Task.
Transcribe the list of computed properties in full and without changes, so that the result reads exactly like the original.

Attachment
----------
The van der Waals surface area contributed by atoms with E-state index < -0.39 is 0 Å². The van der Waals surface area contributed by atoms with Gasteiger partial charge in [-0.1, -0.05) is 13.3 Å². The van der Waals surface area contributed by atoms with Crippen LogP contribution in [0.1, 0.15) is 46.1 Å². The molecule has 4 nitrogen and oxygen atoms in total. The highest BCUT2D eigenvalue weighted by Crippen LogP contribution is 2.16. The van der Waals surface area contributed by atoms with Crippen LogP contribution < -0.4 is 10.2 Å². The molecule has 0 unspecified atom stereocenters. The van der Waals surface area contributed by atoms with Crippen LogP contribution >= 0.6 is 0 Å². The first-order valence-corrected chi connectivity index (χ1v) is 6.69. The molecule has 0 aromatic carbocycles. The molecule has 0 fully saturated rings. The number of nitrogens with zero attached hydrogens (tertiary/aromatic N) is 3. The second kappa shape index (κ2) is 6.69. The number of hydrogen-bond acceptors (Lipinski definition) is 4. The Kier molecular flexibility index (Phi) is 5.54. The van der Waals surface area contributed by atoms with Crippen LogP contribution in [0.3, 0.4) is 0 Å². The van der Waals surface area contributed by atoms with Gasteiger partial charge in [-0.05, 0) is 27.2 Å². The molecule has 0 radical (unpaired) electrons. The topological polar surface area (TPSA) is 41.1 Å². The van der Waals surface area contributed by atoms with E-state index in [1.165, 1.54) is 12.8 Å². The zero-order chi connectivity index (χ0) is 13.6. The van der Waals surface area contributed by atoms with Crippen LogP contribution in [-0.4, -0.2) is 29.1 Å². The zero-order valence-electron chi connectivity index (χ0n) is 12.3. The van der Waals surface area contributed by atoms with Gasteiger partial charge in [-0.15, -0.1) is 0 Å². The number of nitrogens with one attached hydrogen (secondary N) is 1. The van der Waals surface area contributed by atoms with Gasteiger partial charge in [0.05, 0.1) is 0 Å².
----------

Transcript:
The van der Waals surface area contributed by atoms with E-state index < -0.39 is 0 Å². The van der Waals surface area contributed by atoms with Gasteiger partial charge in [-0.1, -0.05) is 13.3 Å². The van der Waals surface area contributed by atoms with Crippen LogP contribution in [0.1, 0.15) is 46.1 Å². The molecule has 4 nitrogen and oxygen atoms in total. The highest BCUT2D eigenvalue weighted by Crippen LogP contribution is 2.16. The van der Waals surface area contributed by atoms with Crippen LogP contribution < -0.4 is 10.2 Å². The molecule has 0 unspecified atom stereocenters. The van der Waals surface area contributed by atoms with Crippen LogP contribution >= 0.6 is 0 Å². The first-order valence-corrected chi connectivity index (χ1v) is 6.69. The molecule has 0 aromatic carbocycles. The molecule has 0 fully saturated rings. The number of nitrogens with zero attached hydrogens (tertiary/aromatic N) is 3. The second kappa shape index (κ2) is 6.69. The number of hydrogen-bond acceptors (Lipinski definition) is 4. The Kier molecular flexibility index (Phi) is 5.54. The van der Waals surface area contributed by atoms with Crippen LogP contribution in [0.3, 0.4) is 0 Å². The van der Waals surface area contributed by atoms with Gasteiger partial charge in [-0.05, 0) is 27.2 Å². The molecule has 0 radical (unpaired) electrons. The topological polar surface area (TPSA) is 41.1 Å². The van der Waals surface area contributed by atoms with E-state index in [1.165, 1.54) is 12.8 Å². The zero-order chi connectivity index (χ0) is 13.6. The van der Waals surface area contributed by atoms with Crippen LogP contribution in [-0.4, -0.2) is 29.1 Å². The zero-order valence-electron chi connectivity index (χ0n) is 12.3. The van der Waals surface area contributed by atoms with Gasteiger partial charge in [-0.15, -0.1) is 0 Å². The number of nitrogens with one attached hydrogen (secondary N) is 1. The van der Waals surface area contributed by atoms with Gasteiger partial charge in [0.05, 0.1) is 0 Å².